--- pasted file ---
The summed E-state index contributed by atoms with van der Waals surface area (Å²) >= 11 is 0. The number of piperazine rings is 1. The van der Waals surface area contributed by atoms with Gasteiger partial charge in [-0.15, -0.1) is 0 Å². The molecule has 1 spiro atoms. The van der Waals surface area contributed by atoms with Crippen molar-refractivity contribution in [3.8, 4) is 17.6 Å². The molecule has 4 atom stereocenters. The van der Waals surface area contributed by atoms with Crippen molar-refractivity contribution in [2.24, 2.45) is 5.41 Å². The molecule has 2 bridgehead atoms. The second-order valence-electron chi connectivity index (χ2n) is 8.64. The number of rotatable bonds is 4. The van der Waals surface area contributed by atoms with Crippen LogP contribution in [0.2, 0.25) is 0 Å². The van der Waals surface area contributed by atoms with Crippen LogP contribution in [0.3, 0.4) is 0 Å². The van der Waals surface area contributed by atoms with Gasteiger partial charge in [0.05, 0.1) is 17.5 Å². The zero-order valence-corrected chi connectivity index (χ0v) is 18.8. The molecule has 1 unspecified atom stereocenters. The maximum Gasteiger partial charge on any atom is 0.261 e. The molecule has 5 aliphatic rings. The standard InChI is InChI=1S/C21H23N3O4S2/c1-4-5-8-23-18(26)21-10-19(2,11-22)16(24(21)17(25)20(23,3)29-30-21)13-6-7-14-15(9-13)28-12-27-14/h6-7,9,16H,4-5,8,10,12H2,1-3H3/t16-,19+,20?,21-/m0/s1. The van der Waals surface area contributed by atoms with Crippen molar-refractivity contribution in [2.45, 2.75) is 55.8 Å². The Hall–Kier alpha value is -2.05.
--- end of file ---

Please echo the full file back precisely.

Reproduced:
The summed E-state index contributed by atoms with van der Waals surface area (Å²) >= 11 is 0. The number of piperazine rings is 1. The van der Waals surface area contributed by atoms with Gasteiger partial charge in [-0.15, -0.1) is 0 Å². The molecule has 1 spiro atoms. The van der Waals surface area contributed by atoms with Crippen molar-refractivity contribution in [3.8, 4) is 17.6 Å². The molecule has 4 atom stereocenters. The van der Waals surface area contributed by atoms with Crippen molar-refractivity contribution in [2.24, 2.45) is 5.41 Å². The molecule has 2 bridgehead atoms. The second-order valence-electron chi connectivity index (χ2n) is 8.64. The number of rotatable bonds is 4. The van der Waals surface area contributed by atoms with Crippen LogP contribution in [0.2, 0.25) is 0 Å². The van der Waals surface area contributed by atoms with Crippen LogP contribution in [0.3, 0.4) is 0 Å². The van der Waals surface area contributed by atoms with Gasteiger partial charge in [0.05, 0.1) is 17.5 Å². The zero-order valence-corrected chi connectivity index (χ0v) is 18.8. The molecule has 1 unspecified atom stereocenters. The maximum Gasteiger partial charge on any atom is 0.261 e. The molecule has 5 aliphatic rings. The standard InChI is InChI=1S/C21H23N3O4S2/c1-4-5-8-23-18(26)21-10-19(2,11-22)16(24(21)17(25)20(23,3)29-30-21)13-6-7-14-15(9-13)28-12-27-14/h6-7,9,16H,4-5,8,10,12H2,1-3H3/t16-,19+,20?,21-/m0/s1. The van der Waals surface area contributed by atoms with Crippen molar-refractivity contribution in [2.45, 2.75) is 55.8 Å². The Hall–Kier alpha value is -2.05.